AANS Neurosurgeon | Volume 29, Number 1, 2020


Me and My Big, Fat Subdural

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I’m not sure where to start, as this is a complicated and unusual story. So, I’ll start with introducing myself first. I’m a retired professor of emergency medicine at the Albany Medical College. In that capacity, I have supervised and trained residents in all specialties during their emergency department (ED) rotation. One of those residents was the man who was to become my neurosurgeon. In addition, for 20 years I was the Evidence Based Medicine (EBM) teacher for the required four-year EBM course in the medical school.

Now, the first major head injury I ever had was while moving into a new house. I slipped and hit the left parietal side of my head on the corner of a bureau. It hurt! And then, I thought, “Oh s—, this is going to give me a cerebral bleed of some sort. After all, I’ve been on Coumadin for my atrial fibrillation for three years, and although I’ve had no serious problems yet, this could be it.” I waited for the headache to arrive and when it didn’t, I promptly forgot about the whole thing. 

Jump forward six months to a surprise snow storm on Easter Sunday. I was walking into the garage and slipped on some ice. As I fell, I was conscious of being careful not to hit my head. I successfully kept my occiput from hitting the pavement by quickly jerking up my head. “Wow,” I thought. “It looks like I dodged the bullet, again.”
The Patient Experience
When I awoke in the middle of the night with a headache, I was worried. But, I took a few Tylenol and tried to go back to sleep. Getting no relief, I asked my wife to drive me to the ED. There, I learned that I actually had two subdural hematomas, an old one in the left parietal region, most likely where I hit my head six-months earlier, and a new one along the falx. After three days of observation in the hospital, I felt fine. My falcine subdural was resorbing and my neurosurgeon let me go home with several regularly scheduled follow-up CT scans to watch everything go away. I thought that I had dodged the surgery bullet and was pleased with the efficient, kind and overall excellent care that I received. I felt that I was being treated as a VIP patient. It all worked out so well and seamlessly.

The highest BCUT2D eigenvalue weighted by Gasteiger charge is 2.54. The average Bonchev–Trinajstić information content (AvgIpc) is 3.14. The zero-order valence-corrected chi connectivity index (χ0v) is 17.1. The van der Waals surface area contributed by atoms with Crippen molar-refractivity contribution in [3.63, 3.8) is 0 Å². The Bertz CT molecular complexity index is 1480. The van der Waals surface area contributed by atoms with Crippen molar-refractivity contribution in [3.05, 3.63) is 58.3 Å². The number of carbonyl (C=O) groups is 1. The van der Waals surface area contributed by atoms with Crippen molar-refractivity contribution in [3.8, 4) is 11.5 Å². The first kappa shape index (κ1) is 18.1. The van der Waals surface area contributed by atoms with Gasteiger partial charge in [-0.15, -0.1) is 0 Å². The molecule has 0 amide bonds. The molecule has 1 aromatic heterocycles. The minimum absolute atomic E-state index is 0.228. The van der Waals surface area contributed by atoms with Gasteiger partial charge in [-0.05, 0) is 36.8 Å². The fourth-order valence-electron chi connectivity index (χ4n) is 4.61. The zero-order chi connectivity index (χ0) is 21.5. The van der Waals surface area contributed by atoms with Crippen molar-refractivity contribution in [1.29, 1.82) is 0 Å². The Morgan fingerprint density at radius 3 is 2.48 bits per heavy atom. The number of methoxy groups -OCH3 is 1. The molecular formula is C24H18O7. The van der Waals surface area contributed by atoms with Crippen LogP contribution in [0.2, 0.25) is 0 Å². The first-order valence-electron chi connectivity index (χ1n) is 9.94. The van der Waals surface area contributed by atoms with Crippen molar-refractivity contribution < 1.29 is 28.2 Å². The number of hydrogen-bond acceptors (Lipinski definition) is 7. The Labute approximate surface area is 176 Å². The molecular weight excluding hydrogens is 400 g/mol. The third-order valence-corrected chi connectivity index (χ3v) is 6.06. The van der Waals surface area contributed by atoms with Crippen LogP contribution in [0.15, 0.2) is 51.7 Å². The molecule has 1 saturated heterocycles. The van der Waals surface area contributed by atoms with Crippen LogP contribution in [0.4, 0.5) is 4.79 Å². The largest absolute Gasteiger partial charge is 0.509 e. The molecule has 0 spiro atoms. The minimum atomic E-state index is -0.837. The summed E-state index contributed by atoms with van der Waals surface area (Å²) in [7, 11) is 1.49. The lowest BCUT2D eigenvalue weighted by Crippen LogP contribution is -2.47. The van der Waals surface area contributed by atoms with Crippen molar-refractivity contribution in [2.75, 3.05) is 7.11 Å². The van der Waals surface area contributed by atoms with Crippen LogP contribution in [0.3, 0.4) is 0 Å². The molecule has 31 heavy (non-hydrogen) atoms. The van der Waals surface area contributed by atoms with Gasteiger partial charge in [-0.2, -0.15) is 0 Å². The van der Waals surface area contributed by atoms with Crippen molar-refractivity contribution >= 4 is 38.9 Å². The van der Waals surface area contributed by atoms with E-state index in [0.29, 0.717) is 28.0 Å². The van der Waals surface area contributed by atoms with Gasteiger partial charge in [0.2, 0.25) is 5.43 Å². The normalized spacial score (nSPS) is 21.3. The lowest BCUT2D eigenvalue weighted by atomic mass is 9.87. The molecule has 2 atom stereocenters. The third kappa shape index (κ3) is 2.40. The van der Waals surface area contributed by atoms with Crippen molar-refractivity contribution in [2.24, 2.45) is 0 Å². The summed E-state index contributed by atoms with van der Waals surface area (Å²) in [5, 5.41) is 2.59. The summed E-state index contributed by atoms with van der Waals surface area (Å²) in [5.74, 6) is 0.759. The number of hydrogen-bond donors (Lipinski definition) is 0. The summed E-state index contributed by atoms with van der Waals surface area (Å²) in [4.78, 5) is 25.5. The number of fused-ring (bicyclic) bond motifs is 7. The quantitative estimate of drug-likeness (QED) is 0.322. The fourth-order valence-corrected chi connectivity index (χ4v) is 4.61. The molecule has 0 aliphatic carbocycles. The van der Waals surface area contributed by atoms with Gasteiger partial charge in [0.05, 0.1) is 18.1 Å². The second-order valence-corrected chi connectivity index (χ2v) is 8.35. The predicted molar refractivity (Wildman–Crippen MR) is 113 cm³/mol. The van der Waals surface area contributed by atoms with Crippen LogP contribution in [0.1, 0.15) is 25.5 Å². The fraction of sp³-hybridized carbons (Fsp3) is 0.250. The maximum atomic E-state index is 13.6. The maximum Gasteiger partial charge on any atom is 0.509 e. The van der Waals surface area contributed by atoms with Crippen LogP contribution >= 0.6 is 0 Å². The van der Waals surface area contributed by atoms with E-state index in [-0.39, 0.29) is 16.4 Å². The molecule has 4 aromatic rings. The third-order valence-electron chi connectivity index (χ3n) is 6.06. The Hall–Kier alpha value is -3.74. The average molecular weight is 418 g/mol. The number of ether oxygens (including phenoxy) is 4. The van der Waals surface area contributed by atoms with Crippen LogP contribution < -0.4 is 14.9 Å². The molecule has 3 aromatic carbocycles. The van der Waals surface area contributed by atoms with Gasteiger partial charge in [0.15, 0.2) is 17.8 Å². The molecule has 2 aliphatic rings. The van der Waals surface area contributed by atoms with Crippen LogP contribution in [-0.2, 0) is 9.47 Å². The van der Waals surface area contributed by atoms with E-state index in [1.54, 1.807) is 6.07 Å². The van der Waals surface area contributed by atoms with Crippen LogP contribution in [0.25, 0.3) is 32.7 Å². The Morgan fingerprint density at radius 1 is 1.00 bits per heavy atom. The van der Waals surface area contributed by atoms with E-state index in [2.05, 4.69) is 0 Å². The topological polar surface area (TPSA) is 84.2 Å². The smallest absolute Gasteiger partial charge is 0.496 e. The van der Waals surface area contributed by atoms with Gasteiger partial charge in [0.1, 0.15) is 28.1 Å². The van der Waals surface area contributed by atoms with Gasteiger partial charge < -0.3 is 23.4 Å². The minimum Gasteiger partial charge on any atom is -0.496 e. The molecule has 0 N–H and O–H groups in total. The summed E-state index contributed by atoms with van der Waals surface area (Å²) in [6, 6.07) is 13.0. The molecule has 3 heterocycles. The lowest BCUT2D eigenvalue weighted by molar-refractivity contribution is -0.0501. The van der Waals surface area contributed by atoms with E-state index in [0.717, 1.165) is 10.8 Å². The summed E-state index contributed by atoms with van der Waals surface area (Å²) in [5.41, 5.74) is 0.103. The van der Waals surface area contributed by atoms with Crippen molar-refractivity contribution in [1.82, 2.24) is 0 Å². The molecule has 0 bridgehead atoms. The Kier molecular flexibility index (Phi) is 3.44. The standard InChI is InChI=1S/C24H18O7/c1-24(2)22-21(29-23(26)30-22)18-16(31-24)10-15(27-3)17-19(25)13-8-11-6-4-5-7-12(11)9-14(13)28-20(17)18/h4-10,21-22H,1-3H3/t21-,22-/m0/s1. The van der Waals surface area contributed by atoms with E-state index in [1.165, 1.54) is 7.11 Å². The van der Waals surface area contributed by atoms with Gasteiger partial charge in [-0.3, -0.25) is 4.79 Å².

One month later, while coming home from one of these routine repeated serial CT scans, I got a frantic call from my department chair. She told me to get to the ED right away because my right fronto-parietal subdural had enlarged and I now had more than one centimeter of midline shift. I didn’t feel bad, and my only symptom was that I had no appetite that day. I had no headache, nausea, vomiting or focal neurological signs. However, being a good patient, I followed her instructions and a few hours later my neurosurgeon was wheeling me to the operating room (OR) for drainage of my subdural. The episode scared my wife, who was only slightly relieved by the sight of my surgeon personally wheeling me in the stretcher to the OR.

As a patient, I lost all track of time, which really didn’t bother me much. I spent a week in the hospital with the first three days in the Neuro ICU. I have only a few, somewhat faint, memories of the experience. The most memorable experience was in the ED when I developed severe abdominal pain after being given intravenous Vitamin K to counteract my INR of 3.3. Then, the day after my surgery, I apparently was unable to urinate fast enough for the nurses’ desire, and a Foley catheter was inserted. My ICU stay was actually pretty boring, and I was much happier on the floor where I could have regular visitors.  

All in all, I was treated very well (more like an evidence-based VIP) and felt that the staff was helping me to be as comfortable as possible. The phenazopyridine that I got for the residual burning after removal of the catheter was a real blessing and it was given without any questions asked. I was thankful for the frequent morphine (or whatever it was) for my pain, which receded quickly. After all, I’m just grateful that I was able to walk out of the hospital without any significant neurological deficit.

Using the Patient Experience to Enhance Medical Education